Study questions for Bio test #4 Chapters 12,13,14,15
What are genes?
Discrete unit of hereditary information consisting of a specific nucleotide sequence in DNA (or RNA in some viruses)
What are alleles?
Alternative versions of a gene that produce distinguishable phenotypic effects
What is the purpose of mitosis?
Reproduction, growth and development, tissue renewal
What is the purpose of meiosis?
Reduces the number of sets of chromosomes in gametes counterbalancing the doubling that occurs at fertilization
What are the differences between kinetochore microtubules and non-kinetochore microtubules?
Kinetochore microtubules attach to kinetochore and non kinetochores elongate the cell during division
Name the subphases of interphase and describe what occurs during each subphase.
Completes prep for cell division-G2
Name the subphases of mitosis and describe what occurs during each subphase.
Prophase- centrosomes/centrioles and spindle fibers
Prometaphase- kinetochore and nonkinetochore
Metaphase- chromosomes line up at the metaphase plate
Anaphase- sister chromatids separate by shortening of kinetochore microtubules at the kinetochores where motor molecules reside
Telophase- reversal of prophase
What is the restiction point in the cell cycle?
G1 checkpoint where cell receives go ahead to complete G1,S, G2 and M phases and divide and if it doesnt receive go ahead it will exit and switch to non dividing state called G0
What are the hallmarks of each of the subphases of mitosis?
Pro-folding of chromosomes
Prometa-kinetochore and non microtubules
Meta-chromosomes line up at the metaphase plate
Ana-sister chromatids separate by shortening of kinetochore microtubules at the kinetochores where motor molecules reside
Telo-reversal of prophase
What is asexual reproduction?
Generation of offspring from single parent that occurs without fussion of gametes. Offspring are genetically identical to parent.
What is an autosome?
Chromosome that is not directly involved in determining sex; not a sex chromosome
What are sex chromosomes? Give examples.
Chromosome responsible for determining the sex of an individual like X and Y
Who is Gregor Mendel?
Discovered basic principles of heredity by breeding pea plants
Who is Nancy Wexler?
Discovered location of gene that causes huntingtons disease (affects muscle coordination)
Who is T.H. Morgan?
Associated specific genes with specific chromosomes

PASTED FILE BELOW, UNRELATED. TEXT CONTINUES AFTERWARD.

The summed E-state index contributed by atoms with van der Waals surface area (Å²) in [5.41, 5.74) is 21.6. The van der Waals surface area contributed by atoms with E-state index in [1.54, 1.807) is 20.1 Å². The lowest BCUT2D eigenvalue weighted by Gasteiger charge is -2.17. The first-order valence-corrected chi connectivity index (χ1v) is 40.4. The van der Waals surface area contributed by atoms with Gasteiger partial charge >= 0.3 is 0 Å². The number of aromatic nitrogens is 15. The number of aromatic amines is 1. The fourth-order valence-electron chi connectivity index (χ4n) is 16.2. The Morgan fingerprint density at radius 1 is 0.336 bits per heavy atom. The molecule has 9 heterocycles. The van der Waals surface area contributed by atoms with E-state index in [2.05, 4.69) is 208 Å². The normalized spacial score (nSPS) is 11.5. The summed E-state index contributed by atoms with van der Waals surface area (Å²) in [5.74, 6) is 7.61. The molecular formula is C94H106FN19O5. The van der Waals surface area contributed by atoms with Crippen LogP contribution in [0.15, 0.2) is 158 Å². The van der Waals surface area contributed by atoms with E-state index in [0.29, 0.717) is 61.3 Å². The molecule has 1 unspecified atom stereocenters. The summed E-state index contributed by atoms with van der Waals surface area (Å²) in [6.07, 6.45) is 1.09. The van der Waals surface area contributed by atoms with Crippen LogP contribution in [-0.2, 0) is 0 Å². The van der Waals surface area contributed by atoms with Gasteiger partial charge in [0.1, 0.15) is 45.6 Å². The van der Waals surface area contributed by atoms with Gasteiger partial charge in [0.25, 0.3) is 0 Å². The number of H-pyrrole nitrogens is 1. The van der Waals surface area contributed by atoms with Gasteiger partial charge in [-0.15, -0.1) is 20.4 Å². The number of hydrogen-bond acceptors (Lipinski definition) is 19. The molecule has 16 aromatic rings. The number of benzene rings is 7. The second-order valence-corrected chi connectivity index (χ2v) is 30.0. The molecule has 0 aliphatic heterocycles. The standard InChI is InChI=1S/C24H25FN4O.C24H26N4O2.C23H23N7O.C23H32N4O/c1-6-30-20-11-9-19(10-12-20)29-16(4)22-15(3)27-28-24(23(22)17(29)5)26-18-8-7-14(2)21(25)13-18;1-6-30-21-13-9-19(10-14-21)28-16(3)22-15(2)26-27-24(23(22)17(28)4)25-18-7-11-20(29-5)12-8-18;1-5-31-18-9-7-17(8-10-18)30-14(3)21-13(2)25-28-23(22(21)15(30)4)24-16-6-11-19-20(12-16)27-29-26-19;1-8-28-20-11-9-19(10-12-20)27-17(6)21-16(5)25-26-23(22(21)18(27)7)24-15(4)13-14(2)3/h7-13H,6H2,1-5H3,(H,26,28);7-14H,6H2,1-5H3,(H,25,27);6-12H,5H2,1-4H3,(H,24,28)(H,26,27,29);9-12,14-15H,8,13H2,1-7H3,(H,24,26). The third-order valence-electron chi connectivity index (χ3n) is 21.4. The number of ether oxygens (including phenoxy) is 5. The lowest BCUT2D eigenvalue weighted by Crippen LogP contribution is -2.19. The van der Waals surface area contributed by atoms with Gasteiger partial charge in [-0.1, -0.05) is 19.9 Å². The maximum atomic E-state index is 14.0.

Who is Mary Lyon?
Discovered X chromosomes can sometimes be inactive
What are the differences between cell plates and cleavage furrows?
Cell plate- double membrane across midline of dividing plant cell between which new cell wall forms during citokinesis
Cleavage furrow- first sign of cleavage in animal cell, a shallow groove in the cell surface near the old metaphase plate
What is the difference between phenotype and genotype?
Phenotype- physical and physiological traits of an organism which are determined by its genetic makeup
Genotype- genetic makeup or set of alleles of an organism
In humans, what is the haploid number of chromosomes?
What human cells are haploid?
Sperm and egg
In humans, what is the diploid number of chromosomes?
What are examples of human diploid cells?
somatic cells- any cell with two chromosome sets
What is an example of an aneuploid number of chromosomes?
Name examples of human disorders due to aneuploidy in autosomes.
Name examples of human disorders due to aneuploidy in sex chromosomes.
Klinefelter syndrome and turner syndrome
Name an example of a human disorder due to a deletion.
cri du chat (cry of the cat)
Name an example of a human disorder that exhibits incomplete dominance.
chronic myelogenous leukemia
Name examples of human disorders that are recessive.
Cystic Fibrosis, Sickle-Cell, tay sachs
Name examples of human disorders that are dominant.
Huntingtons disease, extra toes or fingers, dwarfism
Name examples of human traits [not disorders] that are recessive.
o blood, no freckles, no allergies, blue eyes, small eyes normal hands
Name examples of human traits [not disorders] that are dominant.
freckels, allergies, green eyes, big eyes, webbed toes